If I was an interviewer and had someone say this to me, 1) I give credit to the person for thinking big picture, 2) if I really intended this as a cost analysis or industry demand curve / supply curve / industry capacity type case, I could guide the candidate in that direction and spend the interview mapping on demand curves, supply curves, or fixed/variable cost analyses, etc... 3) If I had a big picture case in mind, I would give the candidate credit for being responsive to the client's concerns about costs, but nudge the candidate in the direction of a strategic analysis.

Keep in mind. Often a client will be concerned about something, but in the course of our work we'll discover the client is concerned about the wrong thing. My rule of thumb is that anything that could happen in real life, on-the-job, is fair game in an interview.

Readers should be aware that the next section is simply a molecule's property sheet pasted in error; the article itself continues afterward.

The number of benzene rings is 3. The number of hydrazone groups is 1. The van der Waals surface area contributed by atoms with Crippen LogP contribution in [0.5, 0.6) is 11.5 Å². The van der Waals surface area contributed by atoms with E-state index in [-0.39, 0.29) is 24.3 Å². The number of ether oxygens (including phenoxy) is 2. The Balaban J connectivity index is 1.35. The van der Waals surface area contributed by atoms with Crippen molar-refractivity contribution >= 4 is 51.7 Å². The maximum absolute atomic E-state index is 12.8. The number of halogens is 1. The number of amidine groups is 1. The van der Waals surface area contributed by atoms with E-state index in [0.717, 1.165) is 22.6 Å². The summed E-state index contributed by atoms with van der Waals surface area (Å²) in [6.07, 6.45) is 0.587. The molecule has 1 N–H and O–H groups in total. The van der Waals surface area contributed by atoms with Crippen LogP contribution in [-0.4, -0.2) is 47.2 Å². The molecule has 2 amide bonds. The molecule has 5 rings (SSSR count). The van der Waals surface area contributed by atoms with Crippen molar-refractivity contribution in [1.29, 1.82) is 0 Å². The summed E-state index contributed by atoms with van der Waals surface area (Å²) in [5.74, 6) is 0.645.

So my best guess on case #2 is that you did not clearly understand or did not verify you understanding of the actual case question. Again, I could be wrong on this one since the information provided is so limited, but that would be my guess based on what has been communicated so far.

Follow Up Response From Candidate:

Thank you so much for the clarification and the many hints/tips. I think you are totally right, I cracked the wrong case and came across as focussing on a very small part of the problem (costs) despite mentioning risks.
Today I had a call with them and asked for additional feedback and then got basically the confirmation of what your view was on the issue. You were totally right. Because I didn't start broad I indeed missed some points, however I do think when an interviewer really likes you he will guide you /give hints to make you say/think about it or be forgivable on some points.
They advised me always to mention the big picture and question it and make a hypothesis and exaggerate it like a driving test. Nevertheless, I realise it's my own mistake and should have performed better.
(Readers -  See this email from another reader stuck on a real case question.)